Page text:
I am closing my 52 years of military service. When I joined the Army, even before the turn of the century, it was the fulfillment of all my boyish hopes and dreams. The world has turned over many times since I took the oath on the plain at West Point, and the hopes and dreams have long since vanished, but I still remember the refrain of one of the most popular barrack ballads of that day which proclaimed most proudly that “old soldiers never die; they just fade away.”

And, like the old soldier of that ballad, I now close my military career and just fade away, an old soldier who tried to do his duty as God gave him the light to see that duty.

Good Bye.

The speech was a sensation. Some thirty million Americans had watched it on television. (You can listen to the speech in four parts, here, here, here, and here.) Though MacArthur only spoke for thirty-four minutes, members of Congress interrupted him more than thirty times with applause. One congressman called it the “voice of God.” Herbert Hoover hailed MacArthur as “a reincarnation of St. Paul into a great General of the Army who came out of the East.” The day after the speech, MacArthur traveled to New York City, where the welcome only got warmer. The city threw him the largest ticker-tape parade in its history. LIFE reported that more than seven million people tossed an estimated 2,852 tons of paper during the parade. Western Union set the figure at 1,700 miles of ticker tape.

Truman had a different assessment of MacArthur’s speech, saying privately that it was “a hundred percent bullsh*t.” One of Truman’s advisors wrote a satirical memorandum outlining the schedule that MacArthur imagined for his homecoming:

(Schedule for Welcoming of General MacArthur): 12:30, Wades ashore from Snorkel submarine; 12:31, Navy Band Plays “Sparrow in the Treetop” and “I’ll be Glad You’re Dead, You Rascal You”; 12:40, Parade to the Capitol with General MacArthur riding an elephant; 12:47, Be-heading of General Vaughan at the rotunda; 1:00, General MacArthur addresses Members of Congress; 1:30-1:49, Applause for General MacArthur; 1:50, Burning of the Constitution; 1:55, Lynching of Secretary Acheson; 2:00, 21-atomic bomb salute; 2:30, 300 nude D.A.R.’s leap from Washington Monument; 3:00, Basket lunch, Monument grounds.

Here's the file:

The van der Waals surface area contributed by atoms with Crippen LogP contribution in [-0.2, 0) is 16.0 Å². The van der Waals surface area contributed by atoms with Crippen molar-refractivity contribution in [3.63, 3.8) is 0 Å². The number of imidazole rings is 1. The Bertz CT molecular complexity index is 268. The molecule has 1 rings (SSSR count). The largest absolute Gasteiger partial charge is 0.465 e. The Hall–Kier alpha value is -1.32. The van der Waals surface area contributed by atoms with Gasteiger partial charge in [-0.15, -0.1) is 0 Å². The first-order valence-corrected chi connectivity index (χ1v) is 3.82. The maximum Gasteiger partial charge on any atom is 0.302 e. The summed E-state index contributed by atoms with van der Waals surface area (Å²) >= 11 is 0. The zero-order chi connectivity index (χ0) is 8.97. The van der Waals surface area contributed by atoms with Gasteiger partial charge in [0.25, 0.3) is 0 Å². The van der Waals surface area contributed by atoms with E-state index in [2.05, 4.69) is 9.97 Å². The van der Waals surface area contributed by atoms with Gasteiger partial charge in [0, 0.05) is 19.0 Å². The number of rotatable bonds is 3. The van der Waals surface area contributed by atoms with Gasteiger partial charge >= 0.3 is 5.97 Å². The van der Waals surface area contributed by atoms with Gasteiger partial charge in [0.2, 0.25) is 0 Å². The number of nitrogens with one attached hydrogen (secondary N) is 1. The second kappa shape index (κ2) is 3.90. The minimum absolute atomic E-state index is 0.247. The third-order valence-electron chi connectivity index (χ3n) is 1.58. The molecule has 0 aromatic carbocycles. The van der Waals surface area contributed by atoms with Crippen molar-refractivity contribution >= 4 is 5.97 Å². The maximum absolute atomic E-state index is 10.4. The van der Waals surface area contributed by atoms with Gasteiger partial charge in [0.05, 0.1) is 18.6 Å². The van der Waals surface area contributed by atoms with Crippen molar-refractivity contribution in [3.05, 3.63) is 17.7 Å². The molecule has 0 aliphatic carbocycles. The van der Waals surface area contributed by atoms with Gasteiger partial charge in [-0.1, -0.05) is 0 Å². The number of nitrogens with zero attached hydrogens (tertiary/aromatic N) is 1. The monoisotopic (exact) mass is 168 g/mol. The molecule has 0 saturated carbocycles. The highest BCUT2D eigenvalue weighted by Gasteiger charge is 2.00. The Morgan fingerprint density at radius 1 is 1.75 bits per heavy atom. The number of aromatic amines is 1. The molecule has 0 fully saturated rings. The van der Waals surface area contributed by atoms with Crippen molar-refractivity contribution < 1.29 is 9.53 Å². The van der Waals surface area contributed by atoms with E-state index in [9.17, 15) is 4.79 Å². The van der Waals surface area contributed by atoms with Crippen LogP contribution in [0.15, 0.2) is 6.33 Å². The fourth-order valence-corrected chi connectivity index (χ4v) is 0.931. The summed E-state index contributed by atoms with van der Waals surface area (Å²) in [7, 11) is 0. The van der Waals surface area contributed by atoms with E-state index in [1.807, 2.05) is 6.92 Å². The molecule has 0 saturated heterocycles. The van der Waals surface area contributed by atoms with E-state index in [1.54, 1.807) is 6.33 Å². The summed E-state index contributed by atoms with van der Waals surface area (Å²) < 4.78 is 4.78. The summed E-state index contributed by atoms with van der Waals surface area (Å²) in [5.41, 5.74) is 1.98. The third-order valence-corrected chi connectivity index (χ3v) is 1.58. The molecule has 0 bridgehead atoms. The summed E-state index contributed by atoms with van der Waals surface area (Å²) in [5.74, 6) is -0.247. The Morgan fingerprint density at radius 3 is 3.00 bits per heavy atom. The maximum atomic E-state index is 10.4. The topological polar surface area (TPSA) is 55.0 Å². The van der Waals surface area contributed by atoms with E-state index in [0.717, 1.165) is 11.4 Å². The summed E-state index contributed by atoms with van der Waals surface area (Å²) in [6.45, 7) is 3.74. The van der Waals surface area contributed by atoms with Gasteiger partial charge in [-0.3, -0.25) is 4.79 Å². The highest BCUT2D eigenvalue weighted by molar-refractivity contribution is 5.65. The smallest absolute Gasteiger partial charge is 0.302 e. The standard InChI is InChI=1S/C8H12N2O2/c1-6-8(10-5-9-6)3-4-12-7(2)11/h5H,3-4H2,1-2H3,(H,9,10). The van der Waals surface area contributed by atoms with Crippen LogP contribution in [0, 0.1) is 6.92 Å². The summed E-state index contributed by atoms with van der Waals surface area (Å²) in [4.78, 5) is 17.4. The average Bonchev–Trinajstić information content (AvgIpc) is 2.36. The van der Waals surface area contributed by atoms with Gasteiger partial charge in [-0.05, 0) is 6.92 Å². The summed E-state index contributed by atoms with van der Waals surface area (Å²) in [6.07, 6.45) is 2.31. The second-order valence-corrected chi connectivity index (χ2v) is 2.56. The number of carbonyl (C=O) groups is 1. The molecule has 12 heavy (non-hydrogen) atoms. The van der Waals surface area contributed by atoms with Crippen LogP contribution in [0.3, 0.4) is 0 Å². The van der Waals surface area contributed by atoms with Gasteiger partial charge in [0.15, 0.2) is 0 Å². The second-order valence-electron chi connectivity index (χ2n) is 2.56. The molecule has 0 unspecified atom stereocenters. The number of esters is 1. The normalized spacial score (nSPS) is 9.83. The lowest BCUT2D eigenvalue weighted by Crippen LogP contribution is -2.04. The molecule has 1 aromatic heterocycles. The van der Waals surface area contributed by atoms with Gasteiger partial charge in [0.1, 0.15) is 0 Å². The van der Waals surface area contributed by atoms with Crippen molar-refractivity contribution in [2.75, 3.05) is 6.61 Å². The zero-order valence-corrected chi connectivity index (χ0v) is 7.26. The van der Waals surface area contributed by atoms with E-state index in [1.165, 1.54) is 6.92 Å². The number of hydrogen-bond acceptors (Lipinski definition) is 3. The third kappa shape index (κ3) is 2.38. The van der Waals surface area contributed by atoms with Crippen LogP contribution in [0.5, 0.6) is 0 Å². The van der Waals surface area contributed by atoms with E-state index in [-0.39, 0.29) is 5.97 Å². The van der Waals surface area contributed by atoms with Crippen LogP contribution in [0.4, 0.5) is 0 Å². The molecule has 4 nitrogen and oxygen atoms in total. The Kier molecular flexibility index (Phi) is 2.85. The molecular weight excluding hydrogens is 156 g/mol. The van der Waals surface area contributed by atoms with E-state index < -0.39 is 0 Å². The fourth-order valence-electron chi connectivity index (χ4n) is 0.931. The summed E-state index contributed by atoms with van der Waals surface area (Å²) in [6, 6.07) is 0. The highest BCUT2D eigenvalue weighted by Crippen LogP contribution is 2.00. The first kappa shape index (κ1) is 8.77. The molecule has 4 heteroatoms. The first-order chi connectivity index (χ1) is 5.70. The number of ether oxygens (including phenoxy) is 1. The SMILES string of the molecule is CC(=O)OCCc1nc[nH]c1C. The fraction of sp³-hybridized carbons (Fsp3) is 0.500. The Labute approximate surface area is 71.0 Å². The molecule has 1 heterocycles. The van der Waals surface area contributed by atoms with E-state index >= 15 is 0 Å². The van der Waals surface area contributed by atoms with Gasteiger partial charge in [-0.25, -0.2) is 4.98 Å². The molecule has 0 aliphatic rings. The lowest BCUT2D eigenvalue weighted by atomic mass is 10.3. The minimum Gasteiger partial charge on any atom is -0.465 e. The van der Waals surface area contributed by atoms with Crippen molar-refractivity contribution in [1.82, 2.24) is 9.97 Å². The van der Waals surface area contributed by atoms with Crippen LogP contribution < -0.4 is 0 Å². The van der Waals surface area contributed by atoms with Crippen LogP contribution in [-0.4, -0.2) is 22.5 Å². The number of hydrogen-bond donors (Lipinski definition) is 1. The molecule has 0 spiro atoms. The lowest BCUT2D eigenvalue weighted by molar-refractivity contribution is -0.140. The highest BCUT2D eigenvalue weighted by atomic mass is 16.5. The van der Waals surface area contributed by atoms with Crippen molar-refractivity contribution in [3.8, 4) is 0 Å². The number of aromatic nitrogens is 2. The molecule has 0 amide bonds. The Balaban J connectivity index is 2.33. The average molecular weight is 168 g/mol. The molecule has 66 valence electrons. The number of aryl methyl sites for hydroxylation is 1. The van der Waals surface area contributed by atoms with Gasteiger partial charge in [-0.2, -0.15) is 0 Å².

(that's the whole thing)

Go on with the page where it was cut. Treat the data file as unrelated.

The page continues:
Although the mock schedule was intended to be tongue-in-cheek, it highlighted the White House’s real concern that MacArthur’s behavior threatened the bedrock principle of civilian control of the military. (William Manchester subsequently wrote a best-selling biography of MacArthur, the title of which, American Caesar, implied the potential threat MacArthur posed to the American constitutional system.)

Fortunately for Truman, the controversy quickly died down, though less because Americans suddenly remembered that presidents had an unquestioned right to fire generals and more because they didn’t really like the policies that MacArthur favored. In congressional hearings held soon after MacArthur’s speech, U.S. military leaders testified that they did not support a broader war with China. General Omar Bradley, himself a five-star general, famously told Congress that “in the opinion of the Joint Chiefs of Staff, [MacArthur’s] strategy would involve us in the wrong war, at the wrong place, at the wrong time and with the wrong enemy.” A Senate committee eventually concluded that "the removal of General MacArthur was within the constitutional powers of the President but the circumstances were a shock to the national pride.” However much a shock MacArthur’s firing was, it reaffirmed what the Framers had intended when they made the president commander-in-chief—he, and someday she, has unquestioned authority to relieve military officers of command.

Many commentators speculated at the time that MacArthur would emulate McClellan and challenge Truman for the presidency. (An effort by MacArthur’s supporters to get him the Republican presidential nomination in 1948 had failed miserably.) But when 1952 came around, he instead endorsed Robert Taft and worked with the Ohio senator to keep Dwight D. Eisenhower, MacArthur’s former aide, from winning the nomination. That effort failed. In 1953, Eisenhower took the oath of office as the country’s 34th president and the last one to have served as a general. MacArthur meanwhile made good on the closing passage of his speech and largely faded from public view.